Nineteenth-century backhouses, the Downtown version of the classic carriage house, are mainly located in the West Village and Brooklyn Heights.

They’re distinguished by the narrow alleyways that afford access and hide them from the view of passersby and harken back to early 19th-century America, when they were built for use as stables or servant quarters. As great family homes were compressed in a more densely settled city, those that survived were used first as workshops and stores, and the few remaining specimens are now coveted residences.

Andrew Berman, executive director of the Greenwich Village Society for Historic Preservation, believes there are at least several dozen in the Village, including houses on MacDougal Alley, inside the Washington Square Mews, and many others scattered throughout the neighborhood.

“Their existence is generally known only by their owners or immediate neighbors, so it is difficult to catalog all of them,” says Berman. “Some may have been outhouses or other buildings that have a less pleasing history, so it’s really a gray area as to whether some of them started out as carriage houses. In general, it’s hard to know the records on a lot of these structures. The best we can do is an educated guess. We do see them pop up for sale from time to time but they are so valued, it’s fairly rare that people want to part with them.”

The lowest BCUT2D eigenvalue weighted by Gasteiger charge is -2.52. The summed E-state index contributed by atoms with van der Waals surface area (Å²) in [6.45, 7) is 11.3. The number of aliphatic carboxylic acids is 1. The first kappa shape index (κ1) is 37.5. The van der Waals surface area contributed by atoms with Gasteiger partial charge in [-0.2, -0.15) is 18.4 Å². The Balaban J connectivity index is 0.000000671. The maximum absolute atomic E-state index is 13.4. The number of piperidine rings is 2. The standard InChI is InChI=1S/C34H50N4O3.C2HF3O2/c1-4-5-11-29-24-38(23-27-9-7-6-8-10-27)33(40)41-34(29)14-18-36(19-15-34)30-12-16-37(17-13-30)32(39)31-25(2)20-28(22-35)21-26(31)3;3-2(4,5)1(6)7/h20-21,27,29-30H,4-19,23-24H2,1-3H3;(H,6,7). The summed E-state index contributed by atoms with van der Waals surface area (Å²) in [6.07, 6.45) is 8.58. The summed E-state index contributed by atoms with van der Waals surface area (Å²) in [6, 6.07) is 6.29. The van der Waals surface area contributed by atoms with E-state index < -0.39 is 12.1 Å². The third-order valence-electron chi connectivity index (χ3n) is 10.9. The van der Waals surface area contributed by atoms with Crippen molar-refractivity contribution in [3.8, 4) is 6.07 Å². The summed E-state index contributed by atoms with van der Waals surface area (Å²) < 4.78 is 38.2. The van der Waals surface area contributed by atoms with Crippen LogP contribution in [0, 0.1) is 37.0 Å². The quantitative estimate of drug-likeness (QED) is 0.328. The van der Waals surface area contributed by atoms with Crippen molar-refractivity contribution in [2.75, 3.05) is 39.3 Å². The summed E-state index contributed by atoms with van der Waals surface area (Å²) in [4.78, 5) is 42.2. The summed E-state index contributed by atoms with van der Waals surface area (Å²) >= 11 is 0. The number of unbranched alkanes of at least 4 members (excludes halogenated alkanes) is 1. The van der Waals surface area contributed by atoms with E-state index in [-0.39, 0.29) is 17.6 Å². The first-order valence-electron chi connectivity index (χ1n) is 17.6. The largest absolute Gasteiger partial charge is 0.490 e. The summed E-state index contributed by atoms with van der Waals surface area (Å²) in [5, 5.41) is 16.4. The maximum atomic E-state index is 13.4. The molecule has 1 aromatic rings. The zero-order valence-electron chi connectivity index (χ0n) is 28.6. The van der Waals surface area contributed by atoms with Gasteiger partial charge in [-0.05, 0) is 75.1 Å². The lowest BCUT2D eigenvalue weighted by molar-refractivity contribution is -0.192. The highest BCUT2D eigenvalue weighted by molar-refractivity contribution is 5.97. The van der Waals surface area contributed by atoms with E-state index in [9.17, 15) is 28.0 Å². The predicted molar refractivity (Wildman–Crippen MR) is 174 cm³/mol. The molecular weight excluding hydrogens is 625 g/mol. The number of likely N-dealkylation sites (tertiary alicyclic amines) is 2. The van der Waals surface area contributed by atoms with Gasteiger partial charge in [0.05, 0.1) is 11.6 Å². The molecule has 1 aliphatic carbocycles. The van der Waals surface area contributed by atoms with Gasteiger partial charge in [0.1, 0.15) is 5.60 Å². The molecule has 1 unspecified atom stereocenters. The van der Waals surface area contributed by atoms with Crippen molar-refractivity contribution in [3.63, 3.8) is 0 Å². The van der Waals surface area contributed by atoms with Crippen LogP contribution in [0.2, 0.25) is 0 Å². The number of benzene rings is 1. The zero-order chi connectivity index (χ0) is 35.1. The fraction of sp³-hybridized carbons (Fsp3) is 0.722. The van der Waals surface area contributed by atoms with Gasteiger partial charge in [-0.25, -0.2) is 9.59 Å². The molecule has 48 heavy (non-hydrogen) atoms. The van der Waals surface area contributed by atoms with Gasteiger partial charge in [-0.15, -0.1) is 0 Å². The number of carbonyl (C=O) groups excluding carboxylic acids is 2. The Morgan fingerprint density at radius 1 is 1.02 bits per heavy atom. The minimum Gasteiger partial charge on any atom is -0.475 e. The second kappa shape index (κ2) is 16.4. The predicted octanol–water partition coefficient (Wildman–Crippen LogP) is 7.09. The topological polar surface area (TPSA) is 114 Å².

Although they are often very charming, they are rather small and no more than two stories. One possible drawback is the proximity to the house in front of it.

“In front of the [back]house there is privacy because you are hidden from the street, but you are exposed to the house that it is connected to by its part of the backyard,” says broker Debra Kameros, who heads a firm bearing her name. “Very often, it is not delineated other than by landscaping or a little fence. They also tend not to have a lot of light, but there are a lot of variations.”

Most backhouses are on the same tax lot as the property they are behind, and the owners rent out the house. There are only a few that have individual tax lots. A few years ago Ralph Lauren’s son David bought a small two-story cottage on its own tax lot at 17a Charles Street for $2.225 million. It’s only 25 feet by 20 feet and is behind a rental apartment building.

At 10 Bedford Street, Roger Erickson of Sotheby’s said he recently sold a free-standing 1,200-square foot townhouse in the back of a garden, owned by drummer Max Weinberg. Weinberg, of Conan O’Brien and E Street Band fame, used the place as a pied- -terre and has his main residence in New Jersey. He bought it for $1.5 million in 2003 and reportedly sold it for $2.45 million. “The woman who bought it walked in and instantly connected to it,” Erickson adds. “It’s a little gem.”